“in the judicial district in which the aggrieved person would have worked but for the alleged
unlawful employment practice. . . .” 42 U.S.C. § 2000e–5(f)(3). If, however, “the respondent is
not found within any such district, such an action may be brought within the judicial district in
which the respondent has his principal office.” Id.
MWAA contends that venue is improper here in Washington, D.C. because none of the
incidents about which Webster complains occurred here, none of Webster’s employment records
are located here, and Webster would not have worked here in the absence of the alleged
discrimination. Thus, MWAA correctly argues that venue for Title VII purposes is not
appropriate in the District of Columbia.
Webster did not address the Title VII venue argument in his complaint. Instead, he
claims that venue is proper under the general venue provision found in 28 U.S.C. § 1391(b)(2),
which provides, in relevant part, that “[a] civil action may be brought in . . . a judicial district in
which a substantial part of the events or omissions giving rise to the claim occurred, or a
substantial part of property that is the subject of the action is situated.” Webster argues that this
venue provision is satisfied because the District of Columbia is one of the jurisdictions that
created the MWAA, which serves District of Columbia residents and employs Webster. In his
view, “it is undisputable that the employment relationship between the parties constitutes a
substantial part of the events giving rise to the claims.” (Pls. Br. p. 5). He further argues that,
because the Secretary of Transportation, who is located in the District of Columbia, “retains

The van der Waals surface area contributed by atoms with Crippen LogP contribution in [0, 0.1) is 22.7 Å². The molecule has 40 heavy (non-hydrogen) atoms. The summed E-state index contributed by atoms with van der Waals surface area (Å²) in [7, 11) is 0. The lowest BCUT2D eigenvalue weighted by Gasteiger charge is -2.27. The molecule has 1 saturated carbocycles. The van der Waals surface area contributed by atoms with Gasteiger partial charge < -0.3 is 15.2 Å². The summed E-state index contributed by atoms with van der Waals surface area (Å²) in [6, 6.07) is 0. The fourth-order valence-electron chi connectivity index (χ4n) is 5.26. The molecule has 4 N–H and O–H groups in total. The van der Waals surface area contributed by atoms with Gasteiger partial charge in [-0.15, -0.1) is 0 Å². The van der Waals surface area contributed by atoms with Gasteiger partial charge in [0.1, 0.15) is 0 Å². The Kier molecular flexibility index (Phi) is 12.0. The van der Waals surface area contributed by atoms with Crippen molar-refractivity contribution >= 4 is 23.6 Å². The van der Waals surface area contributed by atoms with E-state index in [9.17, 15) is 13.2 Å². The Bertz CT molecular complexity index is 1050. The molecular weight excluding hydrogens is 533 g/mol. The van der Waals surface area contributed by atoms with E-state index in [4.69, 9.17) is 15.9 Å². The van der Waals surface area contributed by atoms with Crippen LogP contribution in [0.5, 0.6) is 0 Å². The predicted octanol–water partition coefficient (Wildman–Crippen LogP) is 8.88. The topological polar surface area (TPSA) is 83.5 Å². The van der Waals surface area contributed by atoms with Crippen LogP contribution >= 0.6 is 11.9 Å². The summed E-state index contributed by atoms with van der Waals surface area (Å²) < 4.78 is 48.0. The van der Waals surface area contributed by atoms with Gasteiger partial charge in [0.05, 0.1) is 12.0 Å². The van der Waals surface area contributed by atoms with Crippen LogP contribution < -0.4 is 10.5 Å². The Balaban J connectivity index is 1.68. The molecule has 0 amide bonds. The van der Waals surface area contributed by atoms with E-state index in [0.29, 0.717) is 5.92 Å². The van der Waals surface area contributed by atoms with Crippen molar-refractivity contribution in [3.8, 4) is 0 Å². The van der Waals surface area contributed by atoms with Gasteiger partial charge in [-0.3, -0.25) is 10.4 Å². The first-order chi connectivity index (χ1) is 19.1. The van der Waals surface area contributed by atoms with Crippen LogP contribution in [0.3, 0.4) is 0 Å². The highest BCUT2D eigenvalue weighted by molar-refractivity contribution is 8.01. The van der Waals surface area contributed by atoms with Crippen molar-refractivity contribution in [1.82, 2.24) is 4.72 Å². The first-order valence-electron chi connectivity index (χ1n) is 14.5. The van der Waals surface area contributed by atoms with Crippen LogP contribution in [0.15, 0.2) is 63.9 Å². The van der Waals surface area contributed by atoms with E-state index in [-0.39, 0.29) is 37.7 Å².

ownership of the Ronald Reagan Washington National Airport – where much of the alleged
discriminatory conduct . . . took place,” venue here is proper. (Id.) Finally, despite MMWA’s
evidence that it is located in Virginia, but maintains a Washington, D.C. mailing address,
Webster asserts in his proposed amended complaint that MWAA is located at “One Aviation
Circle, Washington, D.C.” (Pls. Br. at Ex. 1, Amend. Compl. ¶ 8).
These arguments are far from compelling. But more importantly, they are irrelevant.
Webster’s reliance on the general venue statute is misplaced because the “[Title VII venue]
provision controls any other venue provision governing actions in federal court.” Donnell v.
Nat’l Guard Bureau, 568 F. Supp. 93, 94 (D.D.C. 1983) (citing Stebbins v. State Farm Mutual
Auto. Ins. Co., 413 F.2d 1100 (D.C. Cir. 1969)).
Applying the Title VII provision, the court finds that Webster has not met his burden of
establishing proper venue in the District of Columbia. It is undisputed that none of the incidents
about which Webster complains occurred here, none of Webster’s employment records are
located here, and Webster would not have worked here in the absence of the alleged
discrimination. Rather, he worked in Virginia (in or around Arlington), his records were
maintained there, and he would have worked in Virginia had he not retired.
When a plaintiff files a case in the wrong district, the court may dismiss it, “or if it be in
the interest of justice, transfer such case” to the proper venue. 28 U.S.C. § 1406(a); see Fed. R.
Civ. P. 12(b)(3). Accordingly, the court will transfer this action to the Eastern District of
Virginia, which encompasses Arlington and Loudon Counties. See 28 U.S.C. § 127(a) (setting
forth the counties included in the Eastern District of Virginia).
B. DCHRA Claim
MWAA correctly argues that Webster’s DCHRA claim is not actionable. The DCHRA
“applies to a discrimination claim if: the challenged discriminatory decision was made in the
District; the ‘effects’ of that decision were felt in the District; or both. Thomas v. Sotera Def.
Sols., Inc., 40 F. Supp. 3d 181, 185 (D.D.C. 2014) (citing Monteilh v. AFSCME, AFL–CIO, 982
A.2d 301, 303–5 (D.C. 2009)). The statute “is not extraterritorial; it does not and cannot secure
an end to discrimination in jurisdictions outside of the District of Columbia.” Cole v. Boeing
Co., 845 F. Supp. 2d 277, 284 (D.D.C. 2012) (citing Monteilh, 982 A.2d at 304).
Because Webster has not alleged that he challenges employment decisions that were
made in the District or that the effects of those decisions were felt in the District, see id., the
court will dismiss this claim.
For the reasons set forth above, the court finds that Webster’s DCHRA claim is not
actionable and venue in this district is improper. Accordingly, the court will dismiss the
DCHRA claim and, pursuant to 28 U.S.C. Section 1406(a), transfer this action to the Eastern
District of Virginia.
Date: May 4, 2016
Tanya S. Chutkan
TANYA S. CHUTKAN
United States District Judge